Mice in MW-transparent rodent restrainers were placed in the horizontal plane below the septum on a support of dielectric material with their longitudinal axis parallel to the main axis of the GTEM cell, in a location where matching conditions were optimized.
The electric field pattern was measured using a triaxial probe, connected via an optical cable to a field meter having an overall calibration uncertainty of ±1.5 dB. A bidirectional coupler and a bichannel power meter were used to monitor direct and reflected powers. The whole-body and specific tissueSARs were calculated by numerical dosimetry, using the FDTD method and a 20-g mouse voxel model obtained by spiral Computerized Axial Tomography (CAT) scan, where 11 kinds of tissue were recognized and dielectric properties assigned according to Gabriel and Gabriel . Exposure to a plane wave with propagation along the longitudinal axis of the animal and the E-fieldvertical was simulated, and results were validated by temperature rise measurements (CW at 7 W) performed on a homogeneous cylindrical 20-g phantom (with a cone tip) placed in the position of the mouse. The overall uncertainty on SAR results did not exceed ±30%. Gabriel C, Gabriel S. 1996. Compilation of the dielectric properties of body tissues at RF and microwavefrequencies. London, UK: Physics Department, King's College. http://niremf.ifac.cnr.it/docs/DIELECTRIC/Report.html
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The number of genes changing expression after chronic exposure to Code Division Multiple Access or Frequency DMA radiofrequency radiation does not exceed the false-positive rate.
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Effects of global system for mobile communications 1800 MHz radiofrequency electromagnetic fields on gene and protein expression in MCF-7 cells.
Nylund R et al.
Mobile phone radiation causes changes in gene and protein expression in human endothelial cell lines and the response seems to be genome- and proteome-dependent.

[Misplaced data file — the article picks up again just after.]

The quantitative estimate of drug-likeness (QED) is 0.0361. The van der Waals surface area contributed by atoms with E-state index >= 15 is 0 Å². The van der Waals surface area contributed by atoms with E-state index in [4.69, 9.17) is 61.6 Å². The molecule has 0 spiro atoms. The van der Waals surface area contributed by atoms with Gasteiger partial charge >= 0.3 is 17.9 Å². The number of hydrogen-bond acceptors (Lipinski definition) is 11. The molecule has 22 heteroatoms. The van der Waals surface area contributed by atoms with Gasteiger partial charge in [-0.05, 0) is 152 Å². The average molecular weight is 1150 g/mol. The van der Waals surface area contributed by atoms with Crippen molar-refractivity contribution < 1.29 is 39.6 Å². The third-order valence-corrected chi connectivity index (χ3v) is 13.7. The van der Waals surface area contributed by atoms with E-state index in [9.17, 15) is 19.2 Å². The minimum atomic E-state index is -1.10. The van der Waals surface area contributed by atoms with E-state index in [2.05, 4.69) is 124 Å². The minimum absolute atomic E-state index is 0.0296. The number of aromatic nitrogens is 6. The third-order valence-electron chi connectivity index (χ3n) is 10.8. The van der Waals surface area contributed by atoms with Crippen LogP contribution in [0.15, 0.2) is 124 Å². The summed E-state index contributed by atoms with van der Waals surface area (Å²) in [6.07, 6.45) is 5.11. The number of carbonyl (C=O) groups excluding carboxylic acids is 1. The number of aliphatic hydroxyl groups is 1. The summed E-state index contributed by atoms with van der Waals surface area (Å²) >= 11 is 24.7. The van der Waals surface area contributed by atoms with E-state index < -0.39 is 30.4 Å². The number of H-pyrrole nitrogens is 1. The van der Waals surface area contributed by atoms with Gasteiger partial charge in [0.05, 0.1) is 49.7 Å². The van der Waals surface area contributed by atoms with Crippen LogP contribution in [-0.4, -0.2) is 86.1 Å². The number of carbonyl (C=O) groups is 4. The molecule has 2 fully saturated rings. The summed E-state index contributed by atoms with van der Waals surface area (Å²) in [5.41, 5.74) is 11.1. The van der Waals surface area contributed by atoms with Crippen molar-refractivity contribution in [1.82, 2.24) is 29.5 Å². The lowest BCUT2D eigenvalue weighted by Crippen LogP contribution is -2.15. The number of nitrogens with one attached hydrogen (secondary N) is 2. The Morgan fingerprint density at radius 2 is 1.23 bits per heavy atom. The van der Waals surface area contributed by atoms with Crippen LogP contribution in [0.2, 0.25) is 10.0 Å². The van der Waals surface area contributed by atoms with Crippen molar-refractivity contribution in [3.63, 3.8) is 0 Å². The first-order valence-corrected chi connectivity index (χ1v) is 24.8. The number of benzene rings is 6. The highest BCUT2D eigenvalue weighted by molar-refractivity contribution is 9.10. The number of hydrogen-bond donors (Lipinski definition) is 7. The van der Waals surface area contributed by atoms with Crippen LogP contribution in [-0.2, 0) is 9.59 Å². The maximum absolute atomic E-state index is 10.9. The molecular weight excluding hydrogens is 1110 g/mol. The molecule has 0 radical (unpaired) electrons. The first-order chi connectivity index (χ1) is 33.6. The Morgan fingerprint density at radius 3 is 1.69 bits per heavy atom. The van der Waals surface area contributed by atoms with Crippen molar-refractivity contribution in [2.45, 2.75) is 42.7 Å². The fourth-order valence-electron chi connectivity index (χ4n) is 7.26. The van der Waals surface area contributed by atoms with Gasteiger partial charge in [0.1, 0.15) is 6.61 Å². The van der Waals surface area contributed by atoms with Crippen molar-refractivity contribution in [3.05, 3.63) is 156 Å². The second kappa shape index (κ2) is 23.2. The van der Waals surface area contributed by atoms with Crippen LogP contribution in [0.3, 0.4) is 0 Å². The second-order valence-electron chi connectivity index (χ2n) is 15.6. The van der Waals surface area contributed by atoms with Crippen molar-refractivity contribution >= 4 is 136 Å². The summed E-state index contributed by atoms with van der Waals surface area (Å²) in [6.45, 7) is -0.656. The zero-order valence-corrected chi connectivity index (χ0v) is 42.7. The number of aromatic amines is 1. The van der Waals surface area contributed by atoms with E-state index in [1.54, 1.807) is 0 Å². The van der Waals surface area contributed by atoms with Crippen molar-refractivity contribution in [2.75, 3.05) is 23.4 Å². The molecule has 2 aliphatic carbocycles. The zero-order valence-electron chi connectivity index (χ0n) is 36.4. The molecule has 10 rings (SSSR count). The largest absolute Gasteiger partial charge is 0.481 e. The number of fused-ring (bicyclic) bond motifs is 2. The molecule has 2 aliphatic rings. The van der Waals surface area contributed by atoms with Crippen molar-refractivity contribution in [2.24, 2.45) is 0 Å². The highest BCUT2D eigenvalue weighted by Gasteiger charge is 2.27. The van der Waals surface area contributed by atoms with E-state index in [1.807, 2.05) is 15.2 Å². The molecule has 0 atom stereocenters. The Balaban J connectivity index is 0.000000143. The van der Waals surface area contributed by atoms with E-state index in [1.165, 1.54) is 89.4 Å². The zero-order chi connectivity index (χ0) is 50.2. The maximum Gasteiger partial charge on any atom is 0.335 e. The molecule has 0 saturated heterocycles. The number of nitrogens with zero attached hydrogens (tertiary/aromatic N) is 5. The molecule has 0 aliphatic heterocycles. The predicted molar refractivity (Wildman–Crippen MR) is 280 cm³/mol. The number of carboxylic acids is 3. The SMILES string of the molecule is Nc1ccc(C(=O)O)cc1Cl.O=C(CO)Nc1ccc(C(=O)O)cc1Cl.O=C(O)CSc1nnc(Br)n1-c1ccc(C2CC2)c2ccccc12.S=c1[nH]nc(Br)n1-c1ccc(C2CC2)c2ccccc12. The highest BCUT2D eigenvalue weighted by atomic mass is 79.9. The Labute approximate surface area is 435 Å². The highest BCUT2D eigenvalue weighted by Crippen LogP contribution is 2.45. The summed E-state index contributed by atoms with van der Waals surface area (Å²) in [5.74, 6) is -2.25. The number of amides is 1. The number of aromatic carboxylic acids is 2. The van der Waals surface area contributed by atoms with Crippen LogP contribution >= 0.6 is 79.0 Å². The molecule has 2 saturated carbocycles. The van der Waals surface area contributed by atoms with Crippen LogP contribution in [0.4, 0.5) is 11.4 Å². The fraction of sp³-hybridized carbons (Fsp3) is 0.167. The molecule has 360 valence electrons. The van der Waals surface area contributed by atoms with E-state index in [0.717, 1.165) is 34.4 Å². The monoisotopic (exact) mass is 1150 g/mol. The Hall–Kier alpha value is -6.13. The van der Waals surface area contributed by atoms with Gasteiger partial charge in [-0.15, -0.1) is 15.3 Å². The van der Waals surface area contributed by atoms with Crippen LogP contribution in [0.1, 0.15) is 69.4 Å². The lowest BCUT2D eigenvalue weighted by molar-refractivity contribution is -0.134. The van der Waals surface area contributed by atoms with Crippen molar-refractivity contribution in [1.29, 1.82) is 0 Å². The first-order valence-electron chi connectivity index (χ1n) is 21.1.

Qutob SS et al.
Microarray gene expression profiling of a human glioblastoma cell line exposed in vitro to a 1.9 GHz pulse-modulated radiofrequency field.
Whitehead TD et al.
Gene expression does not change significantly in C3H 10T(1/2) cells after exposure to 847.74 CDMA or 835.62 FDMA radiofrequency radiation.
Chauhan V et al.
Gene Expression Analysis of a Human Lymphoblastoma Cell Line Exposed In Vitro to an Intermittent 1.9 GHz Pulse-Modulated Radiofrequency Field.
Belyaev IY et al.
Exposure of rat brain to 915 MHz GSM microwaves induces changes in gene expression but not double stranded DNA breaks or effects on chromatin conformation.
Simko M et al.
Hsp70 expression and free radical release after exposure to non-thermal radio-frequency electromagnetic fields and ultrafine particles in human Mono Mac 6 cells.
Nikolova T et al.
Electromagnetic fields affect transcript levels of apoptosis-related genes in embryonic stem cell-derived neural progenitor cells.
Miyakoshi J et al.
Effects of exposure to a 1950 MHz radio frequency field on expression of Hsp70 and Hsp27 in human glioma cells.
Lim HB et al.
Effect of 900 MHz electromagnetic fields on nonthermal induction of heat-shock proteins in human leukocytes.
Capri M et al.
1800 MHz radiofrequency (mobile phones, different Global System for Mobile communication modulations) does not affect apoptosis and heat shock protein 70 level in peripheral blood mononuclear cells from young and old donors.
Czyz J et al.
High frequency electromagnetic fields (GSM signals) affect gene expression levels in tumor suppressor p53-deficient embryonic stem cells.
Pacini S et al.
Exposure to global system for mobile communication (GSM) cellular phone radiofrequency alters gene expression, proliferation, and morphology of human skin fibroblasts.
Kwee S et al.
Changes in cellular proteins due to environmental non-ionizing radiation. I. Heat-shock proteins.
Harvey C et al.
Effects on protein kinase C and gene expression in a human mast cell line, HMC-1, following microwave exposure.